Diogenes Allen



Average rating: 3.89 · 612 ratings · 66 reviews · 20 distinct worksSimilar authors
Philosophy for Understandin...

3.97 avg rating — 213 ratings — published 1985 — 5 editions
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Theology for a Troubled Bel...

3.70 avg rating — 105 ratings — published 2010 — 2 editions
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Spiritual Theology: The The...

3.59 avg rating — 71 ratings — published 1997 — 6 editions
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Primary readings in philoso...

3.65 avg rating — 48 ratings — published 1992 — 2 editions
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Three Outsiders: Pascal, Ki...

3.87 avg rating — 61 ratings — published 1988 — 3 editions
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Christian Belief in a Postm...

4.42 avg rating — 24 ratings — published 1989 — 2 editions
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Love: Christian Romance, Ma...

4.21 avg rating — 28 ratings — published 1987 — 3 editions
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The Path Of Perfect Love

really liked it 4.00 avg rating — 12 ratings — published 1992
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Traces of God (25th Anniver...

4.70 avg rating — 10 ratings — published 2006
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Temptation: Seabury Classics

4.10 avg rating — 10 ratings — published 1986 — 4 editions
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“The story of Adam and Eve, as used by the Eastern church to account for our inherited weakness to withstand temptation as an effect of Adam and Eve's sin, can fruitfully be understood today without a historical Adam and Eve but instead with an evolutionary and social understanding of human beings. In the course of biological and social evolution, any group of creatures capable of any degree of relationship to God that fails to be properly related to God commensurate with their stage of development-any such group will have some
network or other of social relations that are not as God intends. People born into a particular social group inherit that social network and act more or less in accord with it, and so inherit the effects of its sin. By being formed and shaped by the inherited social network, each individual is "weakened" in its ability to wrestle with the temptations to which its ontological nature as finite creature is subject. When a fall occurred, when a prepeople or people did not live up to the intentions of God in their common life commensurate to their stage of development, it was probably not at any one specific time; it may have occurred at different times for different groups until failure to be properly related to God was universal in all societies. But by historic times, human development is at a stage that the story of Adam and Eve is a fitting type or model of our situation in relation to God: human beings seeking to provide for themselves apart from God and God's purposes.
This ancient understanding of original sin and evil seems to me both illuminating and, with the evolutionary understanding that I have added to it, thoroughly defensible. I can easily apply it to myself and also use it to understand other people, as I have done in presenting Pascal's analysis of our condition.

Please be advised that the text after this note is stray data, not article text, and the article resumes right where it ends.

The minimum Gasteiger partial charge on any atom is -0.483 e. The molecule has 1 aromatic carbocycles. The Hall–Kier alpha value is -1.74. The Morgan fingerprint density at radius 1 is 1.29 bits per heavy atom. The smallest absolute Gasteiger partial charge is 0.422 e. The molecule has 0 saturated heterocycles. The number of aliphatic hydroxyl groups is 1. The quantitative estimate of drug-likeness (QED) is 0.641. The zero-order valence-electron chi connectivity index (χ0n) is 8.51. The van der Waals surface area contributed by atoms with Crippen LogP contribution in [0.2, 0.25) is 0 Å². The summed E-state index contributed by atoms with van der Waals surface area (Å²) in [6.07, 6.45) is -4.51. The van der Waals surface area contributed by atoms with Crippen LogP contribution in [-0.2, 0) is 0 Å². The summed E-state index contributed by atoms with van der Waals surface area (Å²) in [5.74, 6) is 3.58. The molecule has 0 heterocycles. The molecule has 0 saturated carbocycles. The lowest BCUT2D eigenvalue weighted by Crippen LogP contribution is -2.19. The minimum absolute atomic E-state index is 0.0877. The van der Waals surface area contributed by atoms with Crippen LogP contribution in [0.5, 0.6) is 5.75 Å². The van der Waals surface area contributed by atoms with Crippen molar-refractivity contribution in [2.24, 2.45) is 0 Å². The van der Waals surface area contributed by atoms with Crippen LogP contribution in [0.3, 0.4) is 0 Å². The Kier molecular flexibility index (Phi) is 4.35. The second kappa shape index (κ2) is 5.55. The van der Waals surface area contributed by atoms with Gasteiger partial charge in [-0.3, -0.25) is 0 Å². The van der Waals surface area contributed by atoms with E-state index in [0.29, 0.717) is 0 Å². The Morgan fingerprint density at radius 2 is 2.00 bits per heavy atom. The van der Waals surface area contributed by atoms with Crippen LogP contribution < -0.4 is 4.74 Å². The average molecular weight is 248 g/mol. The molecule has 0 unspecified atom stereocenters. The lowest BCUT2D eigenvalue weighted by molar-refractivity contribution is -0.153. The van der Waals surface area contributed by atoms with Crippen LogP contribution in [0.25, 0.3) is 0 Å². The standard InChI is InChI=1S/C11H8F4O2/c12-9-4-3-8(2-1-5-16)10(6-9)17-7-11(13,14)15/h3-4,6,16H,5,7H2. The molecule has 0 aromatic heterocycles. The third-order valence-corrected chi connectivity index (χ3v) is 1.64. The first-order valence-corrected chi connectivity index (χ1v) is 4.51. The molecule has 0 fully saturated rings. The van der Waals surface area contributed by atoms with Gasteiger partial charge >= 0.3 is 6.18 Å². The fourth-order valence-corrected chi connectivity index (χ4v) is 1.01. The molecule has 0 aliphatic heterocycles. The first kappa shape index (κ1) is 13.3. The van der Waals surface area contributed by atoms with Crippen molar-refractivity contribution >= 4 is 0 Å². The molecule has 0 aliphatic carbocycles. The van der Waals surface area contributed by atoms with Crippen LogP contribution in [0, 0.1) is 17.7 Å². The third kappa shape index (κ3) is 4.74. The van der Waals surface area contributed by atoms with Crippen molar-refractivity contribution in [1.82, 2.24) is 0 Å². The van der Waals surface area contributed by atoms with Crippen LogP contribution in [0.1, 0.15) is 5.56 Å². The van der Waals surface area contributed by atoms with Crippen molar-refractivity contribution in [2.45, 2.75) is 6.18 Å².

Some theologians are willing to grant that the story of an actual Adam and Eve is not necessary for Christian theology, but they still hold that there had to have been a historical situation of original righteousness or innocence and an actual fall from this state. Otherwise, God, not human beings, would be responsible for our condition, and the goodness of creation would be fatally compromised.' My account does have a temporal dimension.
All of us are born without an awareness of God in our lives. God is near us as our creator, generating us each moment of time; but it is as if God is, so to speak, behind us, and we, by looking only in front of us, do not perceive God in our world at all. So we do not take God into account in our lives. This is when distortion in our hearts, minds, and desires begins to occur. Our de facto personality, with our self at the center of all reality, is innocent when we are an infant but ceases to be innocent as it is reinforced by society's way of life, encouraging us to walk away from God and so into evil. We walk away from God by pursuing earthly goods and in”
Diogenes Allen, Theology for a Troubled Believer: An Introduction to the Christian Faith

“Christians today and for many centuries have assumed that the story of Adam and Eve in Genesis 2-3 is the source of the belief in original sin. Adam”
Diogenes Allen, Theology for a Troubled Believer: An Introduction to the Christian Faith

“to human nature as it was created. So some time after the creation, there must have been a fall. Confirmation for this view was sought in the Scriptures, and some found it in the story of the lustful angels that sexually assaulted mortal women in Genesis 6:1-4. But this interpretation of the origin of sin was largely replaced by finding the fall in the story of Adam and Eve.
According to Williams, the fact that there were two different explanations of the fall in ancient Israel is a confirmation that neither story is the real source or basis of the doctrine ofa fall. Moreover, the interpretation of the two accounts as stories of a fall belongs to popular Jewish religious thought, rather than to the official teachers. According to Williams, the stories are the clothing for the previous”
Diogenes Allen, Theology for a Troubled Believer: An Introduction to the Christian Faith



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